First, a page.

The Flock That Forgot to Fly South

ALTHOUGH Neptune's great salt wash laves our periphery, the Back River is still a small estuary more scenic than commercial. We esteem it for the birds that pass rather than the clams that lurk in the mud - even if clams are fetching heap-big wampum the half-bushel hod. However, this has been the gooseless fall, and if the honkers have gone south I didn't bid them farewell. Geese do nest in Maine betimes, and I have seen them nesting on the Georges River, not above 10 miles from our home.

But at Back River, while we get other sea birds, the wild goose (Canada) occurs only in passing, a spring and fall disturbance in the sky as the flocks wing toward Manitoba and then back down the flyway. That I have seen none this season, nor heard any, probably means something in the weather lore, but I don't remember. I know I have yearned to hear a flock, day to day, since the goldenrod first popped in the meadow, and have wondered, day to day, if I have been deserted.

When we do have geese in our Back River, they have come winging in, I surmise, to rest the night. I think they don't alight here for food. They are restless and stay alert all night, chatting to themselves. When I step out in the morning, having heard them chatting beyond my bedroom window, I face the tide and wait for them to rise and fly. When you see a flock of geese high in the sky, they have been on the way for some time and have their formation precise.

But my flock, leaving the water about 200 feet from me, are in a jumble of silly-goose disorder, and don't have their honks in presentable cadence. They get all-of-a-flap when my house roof is in the way and they know not to dodge under, hop over, or go out around. I'm sure, by their indecision, that a leader has not yet assumed charge, and it will be a mile, maybe five miles, before the flock will angle away, form lines, and shape up.

While skimming my roof-ridge, the birds talk confused nonsense, but before they get beyond my hearing they are back on discernable honks and making some sense. Depending on the seasonal direction, I ask to be remembered to Hank and Marion, who left for their winter in Florida, or I tell `em to shun Rory MacIver, who guides for goose shooting at Hudson Bay. Whichever route lies ahead, north or south, the geese leave Back River by way of my roof. Except for this fall.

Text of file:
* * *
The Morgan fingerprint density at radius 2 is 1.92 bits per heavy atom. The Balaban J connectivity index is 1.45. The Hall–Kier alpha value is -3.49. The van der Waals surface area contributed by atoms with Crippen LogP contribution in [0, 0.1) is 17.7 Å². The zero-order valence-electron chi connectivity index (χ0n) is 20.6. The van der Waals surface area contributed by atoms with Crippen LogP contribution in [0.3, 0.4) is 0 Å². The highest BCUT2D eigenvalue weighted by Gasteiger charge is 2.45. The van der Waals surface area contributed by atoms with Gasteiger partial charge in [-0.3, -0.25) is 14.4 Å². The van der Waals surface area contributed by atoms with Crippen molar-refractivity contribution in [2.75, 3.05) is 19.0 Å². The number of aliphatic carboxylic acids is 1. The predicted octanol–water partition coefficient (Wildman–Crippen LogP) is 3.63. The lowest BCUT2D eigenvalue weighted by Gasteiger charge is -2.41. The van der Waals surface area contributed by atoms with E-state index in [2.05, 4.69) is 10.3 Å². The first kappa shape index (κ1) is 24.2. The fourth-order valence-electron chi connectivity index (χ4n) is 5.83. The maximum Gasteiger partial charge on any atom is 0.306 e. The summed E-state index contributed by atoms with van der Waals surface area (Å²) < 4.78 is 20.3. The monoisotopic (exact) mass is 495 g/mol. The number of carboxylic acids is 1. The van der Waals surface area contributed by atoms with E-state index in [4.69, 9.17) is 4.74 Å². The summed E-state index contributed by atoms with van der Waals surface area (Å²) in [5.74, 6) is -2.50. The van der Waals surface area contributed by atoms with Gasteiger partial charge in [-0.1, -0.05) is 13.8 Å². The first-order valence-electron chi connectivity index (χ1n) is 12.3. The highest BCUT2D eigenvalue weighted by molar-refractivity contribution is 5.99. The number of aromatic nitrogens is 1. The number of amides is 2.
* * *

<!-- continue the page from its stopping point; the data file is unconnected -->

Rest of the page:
Ducks from the flyway nest hereabouts aplenty, and on the islands down Muscongus Bay there are heronries in the spruce trees. It's comical to see the great blue herons standing on their lanky legs atop a 100-foot spruce, keeping tabs on the ``incubating'' wives who somehow contrive to fold their lanky limbs and sit on the eggs. Islands that are sanctuaries have signs warning visitors away, as the sea ducks nest on the ground so close ``apart'' that a human can't pass without stepping on eggs. So you'll need a boat to get there, and stay in it while you watch.

Mallards don't mind having folks around, and after the little ones hatch Momma often trots them ashore so summer cottagers can feed them. A handful of cracked corn will tame wild mallards in minutes.

When I was a boy busy with my 4-H-club laying hens, I worked in a clutch of domesticated mallards that were great fun. Fact is, I entered some in the poultry show at the fair, and since the judge didn't know what to do about varieties that weren't included in the American Standard of Perfection, he got himself off his hook by giving my two drakes and six hens a blue ribbon each. I got only one blue for my whole flock of 4-H lovelies.

Charley Bailey, a neighbor to us, had gone to the shore on a handsome May morning to take a mess of clams for family purposes, and on his way back he flushed a mallard hen from her nest. Mallards like to nest at a distance from the water, and Charley wasn't expecting one this far from the beach. He carefully put the eggs in his hat, laid the hat atop his pail of clams, and continued homeward.

He had a broody hen at the time, and that evening at dusk he arranged the hen on his wild-duck eggs, patted the hen to encourage her, and retired to await the results. The mother mallard had already done most of the work, so in two days Charley had over a dozen fluffy mallard ducklings that were coaxing the hen out of the hatching nest into a pail of water. Charley was fascinated by all this and became the devoted parent of his ducklings, making them a special pen where they could have water in a tub.

Ducklings grow fast and mature quickly, and before long Charley said something was ``at'' his ducks. He'd lost one each night for three nights. This sounded like an owl, so we presumed an owl, and the next morning Charley came to say he had the owl. It was a great horned owl, stately and magnificent. Charley made a cage for it and the owl became a municipal asset: Tourists would stop to look. In the fall, to thank me, Charley gave me a pair of his wild ducks.

When Charley's owl became too much of a care, Charley made a traveling cage, moved his owl into it, and sent the bird to the Franklin Park Zoo in Boston. The thing had never lost its wild nature, and Charley had tried to tame it without the slightest effect. The curator of the Franklin Park Zoo took one look and sent the owl back to Charley, along with form letter No. 3. The zoo was grateful for his thoughtful gift, but Franklin Park already had an owl. I went away to college about then, and lost touch.

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